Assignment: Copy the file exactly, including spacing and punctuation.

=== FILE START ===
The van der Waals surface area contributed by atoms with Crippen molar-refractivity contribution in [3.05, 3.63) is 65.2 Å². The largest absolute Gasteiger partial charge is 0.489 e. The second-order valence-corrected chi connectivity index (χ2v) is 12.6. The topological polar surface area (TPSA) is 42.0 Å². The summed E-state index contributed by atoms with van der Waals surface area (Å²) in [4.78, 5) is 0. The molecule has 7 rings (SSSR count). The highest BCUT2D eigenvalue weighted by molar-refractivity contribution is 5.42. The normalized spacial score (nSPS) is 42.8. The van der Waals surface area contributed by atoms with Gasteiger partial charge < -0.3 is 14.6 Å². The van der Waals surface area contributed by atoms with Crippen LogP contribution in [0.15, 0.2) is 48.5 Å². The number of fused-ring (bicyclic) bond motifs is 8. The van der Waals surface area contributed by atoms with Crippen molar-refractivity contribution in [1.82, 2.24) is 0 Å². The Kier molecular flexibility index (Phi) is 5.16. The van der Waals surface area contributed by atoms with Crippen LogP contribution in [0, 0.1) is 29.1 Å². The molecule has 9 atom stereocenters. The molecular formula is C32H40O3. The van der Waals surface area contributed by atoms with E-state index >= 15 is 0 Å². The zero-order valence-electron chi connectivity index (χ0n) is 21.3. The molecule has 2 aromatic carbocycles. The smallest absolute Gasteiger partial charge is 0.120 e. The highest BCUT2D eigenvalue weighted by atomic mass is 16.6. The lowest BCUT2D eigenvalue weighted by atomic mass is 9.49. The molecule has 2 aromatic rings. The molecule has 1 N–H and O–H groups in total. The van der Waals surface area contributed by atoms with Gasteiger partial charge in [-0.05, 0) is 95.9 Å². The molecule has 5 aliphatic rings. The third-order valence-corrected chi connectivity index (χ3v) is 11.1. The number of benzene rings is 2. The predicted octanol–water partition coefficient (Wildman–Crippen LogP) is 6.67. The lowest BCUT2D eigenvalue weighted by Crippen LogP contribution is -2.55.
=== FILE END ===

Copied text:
The van der Waals surface area contributed by atoms with Crippen molar-refractivity contribution in [3.05, 3.63) is 65.2 Å². The largest absolute Gasteiger partial charge is 0.489 e. The second-order valence-corrected chi connectivity index (χ2v) is 12.6. The topological polar surface area (TPSA) is 42.0 Å². The summed E-state index contributed by atoms with van der Waals surface area (Å²) in [4.78, 5) is 0. The molecule has 7 rings (SSSR count). The highest BCUT2D eigenvalue weighted by molar-refractivity contribution is 5.42. The normalized spacial score (nSPS) is 42.8. The van der Waals surface area contributed by atoms with Gasteiger partial charge < -0.3 is 14.6 Å². The van der Waals surface area contributed by atoms with Crippen LogP contribution in [0.15, 0.2) is 48.5 Å². The number of fused-ring (bicyclic) bond motifs is 8. The van der Waals surface area contributed by atoms with Crippen molar-refractivity contribution in [1.82, 2.24) is 0 Å². The Kier molecular flexibility index (Phi) is 5.16. The van der Waals surface area contributed by atoms with Crippen LogP contribution in [0, 0.1) is 29.1 Å². The molecule has 9 atom stereocenters. The molecular formula is C32H40O3. The van der Waals surface area contributed by atoms with E-state index >= 15 is 0 Å². The zero-order valence-electron chi connectivity index (χ0n) is 21.3. The molecule has 2 aromatic carbocycles. The smallest absolute Gasteiger partial charge is 0.120 e. The highest BCUT2D eigenvalue weighted by atomic mass is 16.6. The lowest BCUT2D eigenvalue weighted by atomic mass is 9.49. The molecule has 2 aromatic rings. The molecule has 1 N–H and O–H groups in total. The van der Waals surface area contributed by atoms with Gasteiger partial charge in [-0.05, 0) is 95.9 Å². The molecule has 5 aliphatic rings. The third-order valence-corrected chi connectivity index (χ3v) is 11.1. The number of benzene rings is 2. The predicted octanol–water partition coefficient (Wildman–Crippen LogP) is 6.67. The lowest BCUT2D eigenvalue weighted by Crippen LogP contribution is -2.55.